I've noticed that certain bass and baritone register sounds often seem sharp to me, even when they are ostensibly in tune- the notes are checked with a tuner or generated by a digital synth that won't go out of tune. I've also noticed that some sounds seem to go even sharper at high volumes. What is causing this discrepancy between perceived pitch and the "actual" pitch of the instrument?

I've read unsourced claims that at high volumes, high frequencies sound sharper and low frequencies sound flatter. I haven't found good reputable or detailed sources for this.

I was reminded of this phenomenon by this question.

I've tried to recreate the sharp-sounding garageband synth, but I can't recreate the effect of it going sharp at high volumes. So here is the original synth. (I made this song as a joke.) I also just found that the pitch misperception is stronger (and happens at lower volumes) through headphones/eq with more bass.

  • Is it more noticable with some instruments than others? Say a bass guitar frequently sounds sharp, a piano less so, vocals very rarely? I think the answer is 'inharmonicity', but it affects different instruments differently. Mar 17, 2021 at 17:28
  • I totally expect inharmonicity is one reason why an instrument may sound sharp. You could expand that into an answer. I don't think it's the only factor though. I noticed the "high volume => seems sharp" effect the most with a certain saw-like synth from the garageband app, which is probably not inharmonic. I may be able to find/provide a sample, but I don't have an iPad anymore. I've also noticed perception errors with sine basses when I first got bassy headphones years ago, but I think I'm just used to them now and no longer hear them as being out.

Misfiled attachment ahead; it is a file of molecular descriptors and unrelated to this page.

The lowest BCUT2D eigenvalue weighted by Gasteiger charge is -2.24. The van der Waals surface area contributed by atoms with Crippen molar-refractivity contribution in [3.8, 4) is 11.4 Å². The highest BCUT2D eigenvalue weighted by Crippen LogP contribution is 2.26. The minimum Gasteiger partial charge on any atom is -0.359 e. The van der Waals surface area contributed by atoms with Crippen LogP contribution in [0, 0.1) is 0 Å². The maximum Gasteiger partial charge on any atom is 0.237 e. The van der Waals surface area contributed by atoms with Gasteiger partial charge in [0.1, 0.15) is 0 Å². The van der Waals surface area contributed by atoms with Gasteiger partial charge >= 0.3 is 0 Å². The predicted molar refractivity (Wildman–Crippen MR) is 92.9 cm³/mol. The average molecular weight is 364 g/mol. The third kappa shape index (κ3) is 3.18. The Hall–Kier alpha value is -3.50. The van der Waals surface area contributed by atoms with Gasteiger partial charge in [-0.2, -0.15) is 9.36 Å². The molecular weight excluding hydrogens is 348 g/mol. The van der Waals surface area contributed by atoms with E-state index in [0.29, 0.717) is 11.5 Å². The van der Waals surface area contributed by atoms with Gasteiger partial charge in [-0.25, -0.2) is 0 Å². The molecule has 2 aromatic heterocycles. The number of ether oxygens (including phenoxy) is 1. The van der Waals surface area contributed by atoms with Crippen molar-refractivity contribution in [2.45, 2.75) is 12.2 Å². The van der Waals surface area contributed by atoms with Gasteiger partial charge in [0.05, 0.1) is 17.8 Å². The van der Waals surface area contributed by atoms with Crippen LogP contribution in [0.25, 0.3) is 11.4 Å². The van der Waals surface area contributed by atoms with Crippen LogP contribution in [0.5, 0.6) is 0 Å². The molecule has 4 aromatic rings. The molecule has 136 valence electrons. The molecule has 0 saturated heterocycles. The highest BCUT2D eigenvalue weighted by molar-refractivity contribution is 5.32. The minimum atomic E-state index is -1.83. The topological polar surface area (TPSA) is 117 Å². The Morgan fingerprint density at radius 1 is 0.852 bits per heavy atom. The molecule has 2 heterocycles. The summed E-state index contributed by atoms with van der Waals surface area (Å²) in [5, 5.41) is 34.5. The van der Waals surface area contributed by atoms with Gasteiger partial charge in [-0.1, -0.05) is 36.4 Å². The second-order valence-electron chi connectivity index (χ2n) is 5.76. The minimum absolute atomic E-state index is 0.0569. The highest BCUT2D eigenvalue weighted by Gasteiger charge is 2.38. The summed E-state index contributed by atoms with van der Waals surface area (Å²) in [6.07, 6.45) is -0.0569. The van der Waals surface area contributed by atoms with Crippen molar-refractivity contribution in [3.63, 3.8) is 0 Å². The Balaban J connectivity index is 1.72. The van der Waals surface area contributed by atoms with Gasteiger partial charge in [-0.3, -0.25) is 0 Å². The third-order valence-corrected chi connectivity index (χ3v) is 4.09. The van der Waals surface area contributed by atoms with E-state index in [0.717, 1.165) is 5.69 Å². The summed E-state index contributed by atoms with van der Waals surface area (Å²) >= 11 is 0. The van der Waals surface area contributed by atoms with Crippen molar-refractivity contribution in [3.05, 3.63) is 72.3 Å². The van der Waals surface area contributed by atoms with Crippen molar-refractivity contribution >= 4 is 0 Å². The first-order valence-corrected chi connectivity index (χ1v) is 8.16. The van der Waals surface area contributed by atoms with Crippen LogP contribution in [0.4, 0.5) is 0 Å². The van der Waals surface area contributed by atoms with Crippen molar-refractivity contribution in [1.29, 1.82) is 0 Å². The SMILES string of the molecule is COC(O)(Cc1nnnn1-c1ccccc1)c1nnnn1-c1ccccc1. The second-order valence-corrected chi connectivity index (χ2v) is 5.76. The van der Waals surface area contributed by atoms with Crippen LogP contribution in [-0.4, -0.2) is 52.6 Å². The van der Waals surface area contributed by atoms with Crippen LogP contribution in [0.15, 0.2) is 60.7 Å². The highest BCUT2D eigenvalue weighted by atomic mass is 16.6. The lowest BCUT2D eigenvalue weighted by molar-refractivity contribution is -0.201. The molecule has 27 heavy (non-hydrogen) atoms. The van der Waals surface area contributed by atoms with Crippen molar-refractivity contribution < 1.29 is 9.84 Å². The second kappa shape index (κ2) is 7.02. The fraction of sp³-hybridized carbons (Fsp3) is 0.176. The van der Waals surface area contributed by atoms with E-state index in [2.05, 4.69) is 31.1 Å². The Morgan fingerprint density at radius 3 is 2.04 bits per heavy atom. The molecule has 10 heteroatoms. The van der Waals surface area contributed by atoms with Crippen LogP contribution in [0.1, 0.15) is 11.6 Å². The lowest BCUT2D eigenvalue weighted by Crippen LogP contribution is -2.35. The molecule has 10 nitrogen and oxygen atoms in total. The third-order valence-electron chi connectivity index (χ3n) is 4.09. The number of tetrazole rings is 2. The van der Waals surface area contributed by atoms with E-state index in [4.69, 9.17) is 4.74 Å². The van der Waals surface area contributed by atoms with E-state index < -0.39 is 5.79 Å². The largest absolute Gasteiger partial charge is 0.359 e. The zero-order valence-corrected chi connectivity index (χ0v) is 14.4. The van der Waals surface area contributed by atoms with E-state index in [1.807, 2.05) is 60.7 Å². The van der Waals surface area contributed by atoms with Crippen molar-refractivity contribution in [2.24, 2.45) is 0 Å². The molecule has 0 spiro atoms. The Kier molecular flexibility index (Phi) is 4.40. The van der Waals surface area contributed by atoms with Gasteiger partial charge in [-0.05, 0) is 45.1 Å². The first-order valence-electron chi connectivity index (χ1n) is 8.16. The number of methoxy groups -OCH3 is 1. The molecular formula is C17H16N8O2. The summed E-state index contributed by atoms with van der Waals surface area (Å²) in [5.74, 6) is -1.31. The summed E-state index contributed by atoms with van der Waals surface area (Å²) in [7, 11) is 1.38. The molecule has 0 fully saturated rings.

– Edward
    Mar 17, 2021 at 18:26
  • Some clarifications that would be helpful: 1) Does it "sound" sharp, or "feel" sharp (i.e., you know the pitch is accurate, but you respond to it as though it's sharp); 2) Does it sound sharp compared to another instrument playing the same pitch or compared to other pitches generated by the same source? 3) Related to #2, what is your reference point for sensing a pitch is sharper than expected?
    – Aaron
    Aug 13, 2021 at 22:22
  • Are you sure it's not everyone else going flat?
    – phoog
    Aug 13, 2021 at 22:43
  • 1
    @Dekkadeci On your smartphone, without headphones? If yes, then that's nearly the opposite of the "ideal" listening situation I described, so I'm not surprised that you don't hear it. I can't hear it on headphones if I high pass the signal either.
    – Edward
    Aug 15, 2021 at 1:25

5 Answers 5


You are right about loud bass notes sounding different to what they are. Whenever I tuned the bottom E by ear prior to a gig (off the 3 treble strings ADG) I would check it by tuner with disappointment that 'my ear was deficient'. What the tuner says is correct pitch (41.2 Hz) always sounded sharp to me, and what my ear said was in tune the technology says is flat. I think it has something to do with sound pressure and the effect on the human ear drum - and partials creating inharmonicity. On a piano the bass notes are tuned flatter and the treble notes sharper - stretching the octaves aka the Railsback Curve


[This would probably better fit as a comment as I do not have any references to support it, like you I am looking forward for other answers…]

All these bass sounds are not pure sine tones thus, they will generate harmonics according to the harmonic series: the first one will at the octave, the second one at the octave plus a fifth plus roughly 2 cents compared to 12TET. Usually the volumes of these harmonics will be lower than the fundamental tone.

That said, the human ear is more sensible to mid range sound than to bass sounds. That means that the perception of the harmonics will be boosted compared to the fundamental tone as these harmonics are at higher frequencies. The second harmonic, which is a bit sharper than the fifth obtained from equal temperament will thus be boosted compared to the fundamental for bass sounds. Maybe that is what is driving this perception phenomenon?